As an investor, you might also just buckle up and prepare for some more volatility. The Fed's efforts thus far have largely removed volatility from the equation. This additional volatility may not appear right away and there may not even be severe volatility around the September FOMC meeting timeframe. Please know, though, that my read on the situation is that the bond market believes that QE is over by the end of 2014 and the bond market usually gets it right. One-two percent on the Fed Funds rate, though - that's a different story altogether. That could be around for quite some time. Like ten years "some time", kind of time...
Stock market cyclical bull market update
[The 17 bull markets since 1921 have averaged 49 months in terms of duration. This one is already 53 months old. And the average bull market in terms of intensity is 153%, and the current rally has just about matched that performance]. (Source: Wall Street Journal 7-13)
Bob Farrell, former legendary Merrill Lynch analyst used to say, "The public buys the most at the top and the least at the bottom."
We are still buying stocks
This is still not (at all), an anti-stock stance, for most clients whose income now and income later needs are met, we own quite a few stocks and are adding to positions at a steady pace when it makes sense to do so. It just helps to remember what the average bull market runs are.
A few personal questions
Please mull these over:
1) Do you think there will be another significant global market correction at some point within the next five years?
2) Do you think that it is even possible that it could be as bad or worse than 2008?
3) Do you want what happened to your portfolios to happen to you again this time or would you prefer a better outcome?
4) How much budgetable, projectable income will you need to live comfortably in your world as you know it just ten years from now?
Reviewing our objectives
To reiterate our broad retirement plan goals:
1) Secure Income Now with dividends from equities, ETF's and mutual funds and, yes, definitely bonds being mindful of pending changes to monetary policy;
2) Secure Income Later with low-cost, private pensions (through guaranteed income strategies guaranteed by insurance companies);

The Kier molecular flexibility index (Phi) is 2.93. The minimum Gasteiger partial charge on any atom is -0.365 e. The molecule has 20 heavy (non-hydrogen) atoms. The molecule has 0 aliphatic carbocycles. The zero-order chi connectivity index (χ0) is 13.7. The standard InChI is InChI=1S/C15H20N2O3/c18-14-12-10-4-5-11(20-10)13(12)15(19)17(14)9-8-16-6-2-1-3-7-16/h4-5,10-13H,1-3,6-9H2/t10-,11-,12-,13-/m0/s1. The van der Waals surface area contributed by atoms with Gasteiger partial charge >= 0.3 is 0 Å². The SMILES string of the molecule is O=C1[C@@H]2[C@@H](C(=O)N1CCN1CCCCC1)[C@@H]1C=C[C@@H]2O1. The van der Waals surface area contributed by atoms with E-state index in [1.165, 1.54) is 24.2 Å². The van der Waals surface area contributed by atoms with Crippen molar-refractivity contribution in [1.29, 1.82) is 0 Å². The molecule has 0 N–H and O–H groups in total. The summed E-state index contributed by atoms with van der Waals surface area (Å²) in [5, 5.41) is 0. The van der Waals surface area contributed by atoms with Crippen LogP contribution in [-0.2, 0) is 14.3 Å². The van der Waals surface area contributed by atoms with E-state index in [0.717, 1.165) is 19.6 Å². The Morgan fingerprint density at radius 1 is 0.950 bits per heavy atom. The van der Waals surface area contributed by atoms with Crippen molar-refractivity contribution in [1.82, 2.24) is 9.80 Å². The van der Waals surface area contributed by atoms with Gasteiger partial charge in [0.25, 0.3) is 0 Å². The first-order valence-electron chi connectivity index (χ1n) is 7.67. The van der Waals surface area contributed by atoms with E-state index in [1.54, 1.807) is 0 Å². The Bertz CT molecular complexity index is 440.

3) Dollar cost average in the capital appreciation space being careful to avoid big mistakes in equities over the next three years.
4) Evaluate the need for Long Term Care insurance;
5) Be strategic in income tax and basis planning;
6) Be aware of the potential future issues around multi-jurisdictional trustees & beneficiaries and be proactive about ways to coordinate care of aged loved ones;
In closing, let me remind clients and make myself clear with folks who are yet to be clients:
I don't believe that my job is to make clients rich. I work to prevent them from ever being poor. My role is to help clients to keep from making big mistakes.
In the gap out west
Squat down for a picture in the gap (at the inflection point)
My former roommate from freshman year in college and I both turned 40 this year and so we purposed to climb Mt. Rainier, WA. We trained, purchased gear, planned and strategized and hired the best guides. The first day we climbed 4600 feet in elevation with 35 mph winds, sideways precipitation, posthole digging through 3 feet of snow with very little visability. It was SO much fun! Sounds crazy to some, but it was great. We put in the hard work on our first day. And do you know what? By the third day, it was sunny, clear and beautiful. Our guides were very concerned about the snow, though, above 12,200 ft., in elevation, and thus, we didn't get to go all the way to the summit on that trip - and to some, the trip was a failed summit attempt. But do you know what? It was very successful! Alpine mountaineering at that elevation (and in those conditions), is really super (and great exercise), and beyond that, making it back in one piece to my wife and kids (and to help you), was very successful indeed!
Thank you for permitting me to share my experience on Mt. Rainier with you in what I hope you receive as a non-self-promotional type of deal.
Thank you for your business - I have a great job and people like you make it possible.
I hope that you and yours are having a wonderful 2013 thus far. Talk with you soon!
The next edition of Insights (not including Special Updates), will be in January 2014.